Ashino is an omakase restaurant at Chijmes that’s famous for their aged sushi, and the 8-seater restaurant is so popular that there is a waitlist for a seat.
But is it really worth the hype? We waited 2 months for a seat, and finally got down to trying the S$250 omakase served by Chef Taku Ashino himself—who was trained in Tokyo for more than a decade, and worked at Hide Yamamoto before he opened his own at Chijmes in 2015.
There are 4 options for lunch: S$120, S$180, S$200 and S$250. We went for the S$250 Omakase lunch, because why go for the S$120 one when we already waited 2 months for a seat, right?
Ashino At Chijmes prides themselves on using air-flown Mt Fuji water cooked in a traditional iron kettle for their shari-sushi rice, and a great range of his fish is aged for extra flavours.
We started out with two sushi—marinated tuna in soy sauce and botan ebi—and were a little puzzled as to why we went straight into sushi instead of appetizers. Then came along more sushi, but nothing exactly stood out, rest for this piece featuring merikari (shining eyes)—a very lightly sweet white fish that was firm to the bite.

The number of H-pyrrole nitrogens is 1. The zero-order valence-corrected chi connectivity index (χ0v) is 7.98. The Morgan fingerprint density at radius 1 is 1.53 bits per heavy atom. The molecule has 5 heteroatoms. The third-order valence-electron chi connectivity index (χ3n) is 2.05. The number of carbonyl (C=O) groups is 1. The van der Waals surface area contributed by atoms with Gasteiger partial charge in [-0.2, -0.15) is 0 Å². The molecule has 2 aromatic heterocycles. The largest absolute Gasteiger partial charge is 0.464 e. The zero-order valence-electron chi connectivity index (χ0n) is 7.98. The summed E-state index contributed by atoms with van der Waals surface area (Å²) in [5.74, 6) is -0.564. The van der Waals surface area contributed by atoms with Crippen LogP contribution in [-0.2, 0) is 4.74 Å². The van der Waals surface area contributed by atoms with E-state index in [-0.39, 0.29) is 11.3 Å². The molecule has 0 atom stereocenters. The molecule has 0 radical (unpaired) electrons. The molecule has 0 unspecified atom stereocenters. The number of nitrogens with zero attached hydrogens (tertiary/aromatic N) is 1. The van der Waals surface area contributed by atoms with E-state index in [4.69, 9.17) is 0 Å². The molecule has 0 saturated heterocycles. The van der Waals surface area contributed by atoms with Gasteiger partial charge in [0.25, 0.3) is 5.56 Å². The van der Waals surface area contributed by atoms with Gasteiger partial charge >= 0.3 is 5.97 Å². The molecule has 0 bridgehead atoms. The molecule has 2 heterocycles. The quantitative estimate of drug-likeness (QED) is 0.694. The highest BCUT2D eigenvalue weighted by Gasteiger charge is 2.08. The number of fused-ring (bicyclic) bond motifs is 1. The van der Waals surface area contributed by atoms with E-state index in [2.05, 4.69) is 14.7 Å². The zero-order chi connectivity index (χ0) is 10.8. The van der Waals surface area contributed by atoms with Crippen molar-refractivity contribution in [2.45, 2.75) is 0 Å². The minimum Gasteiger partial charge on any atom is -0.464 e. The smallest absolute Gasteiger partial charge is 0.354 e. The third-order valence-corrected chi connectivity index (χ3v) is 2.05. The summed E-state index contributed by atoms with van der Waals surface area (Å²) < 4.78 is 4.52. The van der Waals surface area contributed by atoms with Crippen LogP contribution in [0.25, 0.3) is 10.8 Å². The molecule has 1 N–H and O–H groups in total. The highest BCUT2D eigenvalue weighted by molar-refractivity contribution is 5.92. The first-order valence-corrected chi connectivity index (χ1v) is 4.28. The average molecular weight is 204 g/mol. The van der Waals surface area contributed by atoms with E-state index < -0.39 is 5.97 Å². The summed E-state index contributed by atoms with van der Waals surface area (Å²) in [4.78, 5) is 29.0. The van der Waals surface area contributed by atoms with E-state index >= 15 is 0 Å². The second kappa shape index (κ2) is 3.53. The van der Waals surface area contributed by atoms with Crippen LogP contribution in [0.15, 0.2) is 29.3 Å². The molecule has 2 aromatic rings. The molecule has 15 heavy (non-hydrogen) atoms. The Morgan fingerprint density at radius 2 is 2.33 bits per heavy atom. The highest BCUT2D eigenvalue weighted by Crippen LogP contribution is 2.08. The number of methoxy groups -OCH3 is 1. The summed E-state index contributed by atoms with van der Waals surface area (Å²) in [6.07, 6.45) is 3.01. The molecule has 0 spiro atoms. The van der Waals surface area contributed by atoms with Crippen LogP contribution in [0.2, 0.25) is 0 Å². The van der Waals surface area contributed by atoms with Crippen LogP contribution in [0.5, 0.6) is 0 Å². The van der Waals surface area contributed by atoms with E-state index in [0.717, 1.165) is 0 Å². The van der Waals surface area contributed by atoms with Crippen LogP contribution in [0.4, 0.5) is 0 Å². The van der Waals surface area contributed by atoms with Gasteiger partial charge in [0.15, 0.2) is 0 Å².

There were more appetiser-like bite-sized dishes (such as a single deep-fried hotate with lotus root) were slotted in between the sushi pieces.
In between, you may expect pieces such as hokkigai (surf clam), budai (parrot fish) and chutoro. Notably, Chef Ashino has a penchant for the very uncommon fish, but perhaps, one who gravitates more towards the simplicity of natural flavours would appreciate his omakase more.
And the most memorable ones were the sea perch that was prepared with citrus and pepper as well as the one with Uni.
Oh, we loved the fukugi tea. Made from camphor wood, smoked branches and leaves, this caffeine-free tea served at the end of the omakase meal was lightly aromatic and very palatable.
30 Victoria Street #01-23 Chijmes, 187996
Tel: +65 6684 4567